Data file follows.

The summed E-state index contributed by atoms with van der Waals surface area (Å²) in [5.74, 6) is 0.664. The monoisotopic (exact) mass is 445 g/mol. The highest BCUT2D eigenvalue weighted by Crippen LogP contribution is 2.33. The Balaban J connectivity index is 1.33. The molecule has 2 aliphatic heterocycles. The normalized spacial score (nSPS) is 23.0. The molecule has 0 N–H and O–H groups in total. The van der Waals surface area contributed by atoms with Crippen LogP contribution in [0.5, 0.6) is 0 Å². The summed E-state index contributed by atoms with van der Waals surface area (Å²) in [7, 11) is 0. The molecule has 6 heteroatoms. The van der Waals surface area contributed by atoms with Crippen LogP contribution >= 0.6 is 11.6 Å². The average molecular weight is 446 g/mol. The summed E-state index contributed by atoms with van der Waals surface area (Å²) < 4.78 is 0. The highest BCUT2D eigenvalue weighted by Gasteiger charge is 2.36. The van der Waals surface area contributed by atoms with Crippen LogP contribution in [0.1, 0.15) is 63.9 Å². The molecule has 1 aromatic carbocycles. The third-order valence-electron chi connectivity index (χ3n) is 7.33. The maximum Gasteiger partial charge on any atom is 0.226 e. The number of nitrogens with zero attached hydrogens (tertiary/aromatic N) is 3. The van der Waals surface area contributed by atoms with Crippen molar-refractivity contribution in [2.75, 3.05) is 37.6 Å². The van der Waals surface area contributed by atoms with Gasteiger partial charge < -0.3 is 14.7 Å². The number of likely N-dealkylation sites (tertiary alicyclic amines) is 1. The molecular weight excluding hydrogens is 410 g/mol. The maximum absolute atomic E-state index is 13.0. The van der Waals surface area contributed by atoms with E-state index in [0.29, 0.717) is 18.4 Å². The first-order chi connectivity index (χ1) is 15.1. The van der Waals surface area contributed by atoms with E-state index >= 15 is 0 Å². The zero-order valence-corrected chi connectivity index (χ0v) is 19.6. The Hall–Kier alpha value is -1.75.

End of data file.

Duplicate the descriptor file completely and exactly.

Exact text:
The summed E-state index contributed by atoms with van der Waals surface area (Å²) in [5.74, 6) is 0.664. The monoisotopic (exact) mass is 445 g/mol. The highest BCUT2D eigenvalue weighted by Crippen LogP contribution is 2.33. The Balaban J connectivity index is 1.33. The molecule has 2 aliphatic heterocycles. The normalized spacial score (nSPS) is 23.0. The molecule has 0 N–H and O–H groups in total. The van der Waals surface area contributed by atoms with Crippen LogP contribution in [0.5, 0.6) is 0 Å². The summed E-state index contributed by atoms with van der Waals surface area (Å²) in [7, 11) is 0. The molecule has 6 heteroatoms. The van der Waals surface area contributed by atoms with Crippen LogP contribution >= 0.6 is 11.6 Å². The average molecular weight is 446 g/mol. The summed E-state index contributed by atoms with van der Waals surface area (Å²) < 4.78 is 0. The highest BCUT2D eigenvalue weighted by Gasteiger charge is 2.36. The van der Waals surface area contributed by atoms with Crippen LogP contribution in [0.1, 0.15) is 63.9 Å². The molecule has 1 aromatic carbocycles. The third-order valence-electron chi connectivity index (χ3n) is 7.33. The maximum Gasteiger partial charge on any atom is 0.226 e. The number of nitrogens with zero attached hydrogens (tertiary/aromatic N) is 3. The van der Waals surface area contributed by atoms with Crippen molar-refractivity contribution in [2.75, 3.05) is 37.6 Å². The van der Waals surface area contributed by atoms with Gasteiger partial charge < -0.3 is 14.7 Å². The number of likely N-dealkylation sites (tertiary alicyclic amines) is 1. The molecular weight excluding hydrogens is 410 g/mol. The maximum absolute atomic E-state index is 13.0. The van der Waals surface area contributed by atoms with E-state index in [0.29, 0.717) is 18.4 Å². The first-order chi connectivity index (χ1) is 15.1. The van der Waals surface area contributed by atoms with E-state index >= 15 is 0 Å². The zero-order valence-corrected chi connectivity index (χ0v) is 19.6. The Hall–Kier alpha value is -1.75.